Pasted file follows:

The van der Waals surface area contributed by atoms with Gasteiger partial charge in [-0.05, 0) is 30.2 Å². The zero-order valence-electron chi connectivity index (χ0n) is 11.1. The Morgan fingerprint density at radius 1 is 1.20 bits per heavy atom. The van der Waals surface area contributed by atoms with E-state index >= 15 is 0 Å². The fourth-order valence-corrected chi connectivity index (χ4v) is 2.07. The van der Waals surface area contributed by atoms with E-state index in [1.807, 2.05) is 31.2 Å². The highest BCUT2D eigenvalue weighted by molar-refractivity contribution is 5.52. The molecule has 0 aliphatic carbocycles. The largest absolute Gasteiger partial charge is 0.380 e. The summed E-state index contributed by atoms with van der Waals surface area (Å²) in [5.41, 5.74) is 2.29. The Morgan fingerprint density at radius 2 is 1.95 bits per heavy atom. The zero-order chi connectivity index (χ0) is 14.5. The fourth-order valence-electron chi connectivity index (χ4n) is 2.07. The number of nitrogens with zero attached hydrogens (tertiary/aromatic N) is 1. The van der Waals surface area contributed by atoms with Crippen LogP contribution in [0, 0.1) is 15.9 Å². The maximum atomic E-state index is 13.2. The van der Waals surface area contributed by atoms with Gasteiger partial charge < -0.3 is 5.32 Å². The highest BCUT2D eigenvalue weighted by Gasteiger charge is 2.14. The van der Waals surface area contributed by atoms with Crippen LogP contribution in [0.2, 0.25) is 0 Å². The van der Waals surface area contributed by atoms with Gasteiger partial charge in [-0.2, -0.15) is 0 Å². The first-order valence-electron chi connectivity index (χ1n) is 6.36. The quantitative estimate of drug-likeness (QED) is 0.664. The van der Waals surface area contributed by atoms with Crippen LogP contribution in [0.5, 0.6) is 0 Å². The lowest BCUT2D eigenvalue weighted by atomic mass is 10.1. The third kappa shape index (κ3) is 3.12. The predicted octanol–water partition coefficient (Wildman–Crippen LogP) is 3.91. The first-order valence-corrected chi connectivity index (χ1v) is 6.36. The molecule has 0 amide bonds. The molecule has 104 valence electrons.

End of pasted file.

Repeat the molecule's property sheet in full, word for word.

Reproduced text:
The van der Waals surface area contributed by atoms with Gasteiger partial charge in [-0.05, 0) is 30.2 Å². The zero-order valence-electron chi connectivity index (χ0n) is 11.1. The Morgan fingerprint density at radius 1 is 1.20 bits per heavy atom. The van der Waals surface area contributed by atoms with E-state index >= 15 is 0 Å². The fourth-order valence-corrected chi connectivity index (χ4v) is 2.07. The van der Waals surface area contributed by atoms with E-state index in [1.807, 2.05) is 31.2 Å². The highest BCUT2D eigenvalue weighted by molar-refractivity contribution is 5.52. The molecule has 0 aliphatic carbocycles. The largest absolute Gasteiger partial charge is 0.380 e. The summed E-state index contributed by atoms with van der Waals surface area (Å²) in [5.41, 5.74) is 2.29. The Morgan fingerprint density at radius 2 is 1.95 bits per heavy atom. The zero-order chi connectivity index (χ0) is 14.5. The fourth-order valence-electron chi connectivity index (χ4n) is 2.07. The number of nitrogens with zero attached hydrogens (tertiary/aromatic N) is 1. The van der Waals surface area contributed by atoms with Crippen LogP contribution in [0, 0.1) is 15.9 Å². The maximum atomic E-state index is 13.2. The van der Waals surface area contributed by atoms with Gasteiger partial charge < -0.3 is 5.32 Å². The highest BCUT2D eigenvalue weighted by Gasteiger charge is 2.14. The van der Waals surface area contributed by atoms with Crippen LogP contribution in [0.2, 0.25) is 0 Å². The van der Waals surface area contributed by atoms with Gasteiger partial charge in [-0.2, -0.15) is 0 Å². The first-order valence-electron chi connectivity index (χ1n) is 6.36. The quantitative estimate of drug-likeness (QED) is 0.664. The van der Waals surface area contributed by atoms with Crippen LogP contribution in [0.5, 0.6) is 0 Å². The lowest BCUT2D eigenvalue weighted by atomic mass is 10.1. The third kappa shape index (κ3) is 3.12. The predicted octanol–water partition coefficient (Wildman–Crippen LogP) is 3.91. The first-order valence-corrected chi connectivity index (χ1v) is 6.36. The molecule has 0 amide bonds. The molecule has 104 valence electrons.